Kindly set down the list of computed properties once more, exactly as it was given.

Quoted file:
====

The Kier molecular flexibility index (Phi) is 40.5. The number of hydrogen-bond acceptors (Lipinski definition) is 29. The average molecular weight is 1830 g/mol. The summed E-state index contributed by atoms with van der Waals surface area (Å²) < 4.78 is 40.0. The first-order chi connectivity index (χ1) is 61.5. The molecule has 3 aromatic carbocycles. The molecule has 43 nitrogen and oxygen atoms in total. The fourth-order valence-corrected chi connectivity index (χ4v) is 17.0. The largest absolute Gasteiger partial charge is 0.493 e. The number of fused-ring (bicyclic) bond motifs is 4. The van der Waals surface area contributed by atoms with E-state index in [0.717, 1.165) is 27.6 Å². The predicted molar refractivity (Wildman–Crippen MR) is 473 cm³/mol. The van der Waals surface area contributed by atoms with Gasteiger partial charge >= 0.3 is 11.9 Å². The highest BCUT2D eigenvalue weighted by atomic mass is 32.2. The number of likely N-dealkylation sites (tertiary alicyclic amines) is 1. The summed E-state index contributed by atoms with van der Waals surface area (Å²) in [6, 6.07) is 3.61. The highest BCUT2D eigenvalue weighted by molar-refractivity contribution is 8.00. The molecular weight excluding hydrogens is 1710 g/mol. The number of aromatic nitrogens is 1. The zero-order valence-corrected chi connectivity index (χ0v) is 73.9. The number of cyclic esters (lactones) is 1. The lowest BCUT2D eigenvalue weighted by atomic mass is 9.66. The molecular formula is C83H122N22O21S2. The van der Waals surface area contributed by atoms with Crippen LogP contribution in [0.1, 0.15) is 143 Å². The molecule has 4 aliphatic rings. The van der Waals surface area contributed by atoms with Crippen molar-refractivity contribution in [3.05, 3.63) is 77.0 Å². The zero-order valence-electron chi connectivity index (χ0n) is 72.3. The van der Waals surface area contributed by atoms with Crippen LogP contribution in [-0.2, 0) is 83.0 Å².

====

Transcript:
The Kier molecular flexibility index (Phi) is 40.5. The number of hydrogen-bond acceptors (Lipinski definition) is 29. The average molecular weight is 1830 g/mol. The summed E-state index contributed by atoms with van der Waals surface area (Å²) < 4.78 is 40.0. The first-order chi connectivity index (χ1) is 61.5. The molecule has 3 aromatic carbocycles. The molecule has 43 nitrogen and oxygen atoms in total. The fourth-order valence-corrected chi connectivity index (χ4v) is 17.0. The largest absolute Gasteiger partial charge is 0.493 e. The number of fused-ring (bicyclic) bond motifs is 4. The van der Waals surface area contributed by atoms with E-state index in [0.717, 1.165) is 27.6 Å². The predicted molar refractivity (Wildman–Crippen MR) is 473 cm³/mol. The van der Waals surface area contributed by atoms with Gasteiger partial charge >= 0.3 is 11.9 Å². The highest BCUT2D eigenvalue weighted by atomic mass is 32.2. The number of likely N-dealkylation sites (tertiary alicyclic amines) is 1. The summed E-state index contributed by atoms with van der Waals surface area (Å²) in [6, 6.07) is 3.61. The highest BCUT2D eigenvalue weighted by molar-refractivity contribution is 8.00. The molecular weight excluding hydrogens is 1710 g/mol. The number of aromatic nitrogens is 1. The zero-order valence-corrected chi connectivity index (χ0v) is 73.9. The number of cyclic esters (lactones) is 1. The lowest BCUT2D eigenvalue weighted by atomic mass is 9.66. The molecular formula is C83H122N22O21S2. The van der Waals surface area contributed by atoms with Crippen LogP contribution in [0.1, 0.15) is 143 Å². The molecule has 4 aliphatic rings. The van der Waals surface area contributed by atoms with Crippen molar-refractivity contribution in [3.05, 3.63) is 77.0 Å². The zero-order valence-electron chi connectivity index (χ0n) is 72.3. The van der Waals surface area contributed by atoms with Crippen LogP contribution in [-0.2, 0) is 83.0 Å².